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Abstract -- Searching Internet Resources Using IP Multicast Application Technology Track
A5: Navigating the Web

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Searching Internet Resources Using IP Multicast

Kashima, Hiroaki ( kashima@csce.kyushu-u.ac.jp)
Ishida, Yoshiki ( yoshiki@cc.kyushu-u.ac.jp)
Furukawa, Zengo ( zengo@ec.kyushu-u.ac.jp)
Ushijima, Kazuo ( ushijima@csce.kyushu-u.ac.jp)


The Internet is in a flood of information. Recently you can provide many kinds of information with several information providing systems. On the other hand, difficulty of finding out required information is increasing constantly, because of a huge set of data which are provided by many people on the Internet.

Existing information retrieval systems are designed for searching static data. That is, the change of the data should be little or it is managed completely. On the other hand, information providing systems, such as World-Wide Web, make a information providing explosion on the Internet. these exploding data also change their structures and the contents dynamically. The searching systems on static data cannnot correspond to volumes and transitions of exploding data.

We named such kinds of information "super-dispersed information", which is un-search-able or may become un-search-able because of the overflow of searching systems. Super-dispersed information has these characteristics that cause the difficulty to find out the information. (1) the number of data is very large, (2) the data are widely dispersed on the Internet, (3) the mass of the data is increasing rapidly, and (4) the data always changes in structure and contents.

Multicast is suitable to search super-dispersed information. It isn't needed search structure and a user can access multi servers at a time.

Super-dispersed information forms "weak" groups. A weak group is to say the group that people in it know these information in some ways. Boundaries between groups are unclear. A multicast group corresponds the "weak" group. A user can specify the searching area with selecting the suitable group.

To find information, a user throws a request to the small and neighborhood group at first. Each server in the group receives the request, searches its data in the server and sends back the result. One selects a larger group and retry when one can't find what one needs.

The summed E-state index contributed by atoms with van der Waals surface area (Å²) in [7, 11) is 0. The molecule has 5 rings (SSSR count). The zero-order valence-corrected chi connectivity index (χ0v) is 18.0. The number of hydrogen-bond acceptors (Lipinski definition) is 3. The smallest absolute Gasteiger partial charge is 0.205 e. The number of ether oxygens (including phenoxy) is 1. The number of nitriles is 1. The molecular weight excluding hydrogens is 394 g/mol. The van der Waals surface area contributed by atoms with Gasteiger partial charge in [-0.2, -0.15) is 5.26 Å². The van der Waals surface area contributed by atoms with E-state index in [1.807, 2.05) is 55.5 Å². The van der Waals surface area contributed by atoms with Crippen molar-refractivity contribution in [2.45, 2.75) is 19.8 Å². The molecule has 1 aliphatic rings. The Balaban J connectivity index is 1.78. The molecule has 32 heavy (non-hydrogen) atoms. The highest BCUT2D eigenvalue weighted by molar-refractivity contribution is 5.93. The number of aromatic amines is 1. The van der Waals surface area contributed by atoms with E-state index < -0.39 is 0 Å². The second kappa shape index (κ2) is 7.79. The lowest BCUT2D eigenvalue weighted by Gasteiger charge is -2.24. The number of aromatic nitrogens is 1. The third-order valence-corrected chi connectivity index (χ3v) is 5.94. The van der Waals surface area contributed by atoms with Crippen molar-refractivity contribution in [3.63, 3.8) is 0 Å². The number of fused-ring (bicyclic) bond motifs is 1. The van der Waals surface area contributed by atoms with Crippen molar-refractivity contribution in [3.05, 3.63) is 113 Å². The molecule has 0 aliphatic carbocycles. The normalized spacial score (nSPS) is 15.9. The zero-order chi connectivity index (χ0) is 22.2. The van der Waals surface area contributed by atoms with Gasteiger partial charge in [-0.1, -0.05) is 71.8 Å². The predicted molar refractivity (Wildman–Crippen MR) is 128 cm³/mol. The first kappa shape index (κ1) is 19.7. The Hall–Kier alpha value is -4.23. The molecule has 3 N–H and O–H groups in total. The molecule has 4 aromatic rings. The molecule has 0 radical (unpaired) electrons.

Anonymous FTP is a good instance of the super-dispersed information. The number of anonymous FTP sites in the Internet become too numerous to be counted. We can use the "archie" system for finding a file. Because the archie is a centralized system, server process is heavy to the host and we cannot use the service if the server downs.

Therefore, it is useful to make a locating system for anonymous FTP file using the IP multicast. We have made that system and called it as "march" (the Multicast ARCHie).

March servers join the march group. The march group is a class D address. Basically a march server assigns one anonymous FTP on the same host and searches files in the anonymous FTP server. Of course a march server can be assigned some anonymous FTPs at the same time.

We send a request to the march group for finding filenames on many march servers at once. Because it is difficult for current IP multicast to construct a multicast group as a "weak" group, we must set the TTL of the request at a suitable value to simulate the "weak" group. At first, we send a request with small value of TTL and the request goes to local area. If the filename is not found, we set TTL larger and send again the request for wider area.

This method has the following problems.

If TTL is set larger and sent again, servers around the user will receive same request again. It is harmful to search same data in the server for same request over and over again. However, it will be avoidable if servers remember the client's address/port.
The current IP multicast has no reliability. No reliability of the IP multicast causes some losses of searching results or, at worst, all of searching results from some servers.
It is difficult for a beginner to set multicast TTL because the multicast TTL is the number of packet's hop counts. It is necessary to map from areas to TTL values.
In this paper, we describe that unstructured information retrieval systems are useful and that multicast is suitable to find super-dispersed information. And we introduce an implementation of "march" (the unstructured information locating system for anonymous FTP) and discuss the merit and the demerit of it.